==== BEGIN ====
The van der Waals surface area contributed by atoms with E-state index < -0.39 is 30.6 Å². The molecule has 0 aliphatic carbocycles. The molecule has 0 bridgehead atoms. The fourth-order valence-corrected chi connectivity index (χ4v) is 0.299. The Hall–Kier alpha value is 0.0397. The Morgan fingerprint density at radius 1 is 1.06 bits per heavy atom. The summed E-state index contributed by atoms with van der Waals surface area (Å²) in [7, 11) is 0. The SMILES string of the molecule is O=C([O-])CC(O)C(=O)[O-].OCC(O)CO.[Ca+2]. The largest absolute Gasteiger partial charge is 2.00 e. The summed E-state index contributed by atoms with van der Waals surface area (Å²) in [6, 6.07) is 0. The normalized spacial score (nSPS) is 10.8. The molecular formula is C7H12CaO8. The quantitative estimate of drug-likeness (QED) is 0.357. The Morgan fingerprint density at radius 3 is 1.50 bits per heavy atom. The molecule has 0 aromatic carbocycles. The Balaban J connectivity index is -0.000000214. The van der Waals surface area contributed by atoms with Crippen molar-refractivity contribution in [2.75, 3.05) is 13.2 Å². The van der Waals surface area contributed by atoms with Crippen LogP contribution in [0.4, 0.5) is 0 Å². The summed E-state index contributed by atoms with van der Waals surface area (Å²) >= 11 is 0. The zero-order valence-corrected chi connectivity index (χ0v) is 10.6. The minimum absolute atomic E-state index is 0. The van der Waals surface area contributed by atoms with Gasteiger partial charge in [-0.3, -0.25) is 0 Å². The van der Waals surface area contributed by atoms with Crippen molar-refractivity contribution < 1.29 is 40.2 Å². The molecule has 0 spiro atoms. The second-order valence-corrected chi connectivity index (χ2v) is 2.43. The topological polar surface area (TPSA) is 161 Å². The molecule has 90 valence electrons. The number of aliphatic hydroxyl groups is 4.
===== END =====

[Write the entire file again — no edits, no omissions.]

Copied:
The van der Waals surface area contributed by atoms with E-state index < -0.39 is 30.6 Å². The molecule has 0 aliphatic carbocycles. The molecule has 0 bridgehead atoms. The fourth-order valence-corrected chi connectivity index (χ4v) is 0.299. The Hall–Kier alpha value is 0.0397. The Morgan fingerprint density at radius 1 is 1.06 bits per heavy atom. The summed E-state index contributed by atoms with van der Waals surface area (Å²) in [7, 11) is 0. The SMILES string of the molecule is O=C([O-])CC(O)C(=O)[O-].OCC(O)CO.[Ca+2]. The largest absolute Gasteiger partial charge is 2.00 e. The summed E-state index contributed by atoms with van der Waals surface area (Å²) in [6, 6.07) is 0. The normalized spacial score (nSPS) is 10.8. The molecular formula is C7H12CaO8. The quantitative estimate of drug-likeness (QED) is 0.357. The Morgan fingerprint density at radius 3 is 1.50 bits per heavy atom. The molecule has 0 aromatic carbocycles. The Balaban J connectivity index is -0.000000214. The van der Waals surface area contributed by atoms with Crippen molar-refractivity contribution in [2.75, 3.05) is 13.2 Å². The van der Waals surface area contributed by atoms with Crippen LogP contribution in [0.4, 0.5) is 0 Å². The summed E-state index contributed by atoms with van der Waals surface area (Å²) >= 11 is 0. The zero-order valence-corrected chi connectivity index (χ0v) is 10.6. The minimum absolute atomic E-state index is 0. The van der Waals surface area contributed by atoms with Gasteiger partial charge in [-0.3, -0.25) is 0 Å². The van der Waals surface area contributed by atoms with Crippen molar-refractivity contribution < 1.29 is 40.2 Å². The molecule has 0 spiro atoms. The second-order valence-corrected chi connectivity index (χ2v) is 2.43. The topological polar surface area (TPSA) is 161 Å². The molecule has 90 valence electrons. The number of aliphatic hydroxyl groups is 4.